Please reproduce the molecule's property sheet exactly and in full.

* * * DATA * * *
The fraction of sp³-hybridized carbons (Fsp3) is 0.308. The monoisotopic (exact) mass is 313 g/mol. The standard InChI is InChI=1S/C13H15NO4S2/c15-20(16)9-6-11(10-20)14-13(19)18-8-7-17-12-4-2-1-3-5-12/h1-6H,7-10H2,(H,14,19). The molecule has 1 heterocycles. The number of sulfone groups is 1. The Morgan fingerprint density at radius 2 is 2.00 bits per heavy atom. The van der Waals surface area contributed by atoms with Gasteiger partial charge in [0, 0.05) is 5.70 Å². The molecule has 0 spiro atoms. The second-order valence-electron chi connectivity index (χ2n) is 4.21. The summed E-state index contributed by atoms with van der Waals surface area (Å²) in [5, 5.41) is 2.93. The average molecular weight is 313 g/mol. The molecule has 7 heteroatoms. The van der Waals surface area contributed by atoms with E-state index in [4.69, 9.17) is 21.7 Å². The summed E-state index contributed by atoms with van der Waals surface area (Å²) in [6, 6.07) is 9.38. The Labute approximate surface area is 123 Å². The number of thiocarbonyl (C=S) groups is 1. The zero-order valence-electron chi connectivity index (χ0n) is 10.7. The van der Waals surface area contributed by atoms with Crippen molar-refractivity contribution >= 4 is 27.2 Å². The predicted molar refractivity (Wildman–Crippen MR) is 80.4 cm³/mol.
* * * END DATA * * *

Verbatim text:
The fraction of sp³-hybridized carbons (Fsp3) is 0.308. The monoisotopic (exact) mass is 313 g/mol. The standard InChI is InChI=1S/C13H15NO4S2/c15-20(16)9-6-11(10-20)14-13(19)18-8-7-17-12-4-2-1-3-5-12/h1-6H,7-10H2,(H,14,19). The molecule has 1 heterocycles. The number of sulfone groups is 1. The Morgan fingerprint density at radius 2 is 2.00 bits per heavy atom. The van der Waals surface area contributed by atoms with Gasteiger partial charge in [0, 0.05) is 5.70 Å². The molecule has 0 spiro atoms. The second-order valence-electron chi connectivity index (χ2n) is 4.21. The summed E-state index contributed by atoms with van der Waals surface area (Å²) in [5, 5.41) is 2.93. The average molecular weight is 313 g/mol. The molecule has 7 heteroatoms. The van der Waals surface area contributed by atoms with E-state index in [4.69, 9.17) is 21.7 Å². The summed E-state index contributed by atoms with van der Waals surface area (Å²) in [6, 6.07) is 9.38. The Labute approximate surface area is 123 Å². The number of thiocarbonyl (C=S) groups is 1. The zero-order valence-electron chi connectivity index (χ0n) is 10.7. The van der Waals surface area contributed by atoms with Crippen molar-refractivity contribution >= 4 is 27.2 Å². The predicted molar refractivity (Wildman–Crippen MR) is 80.4 cm³/mol.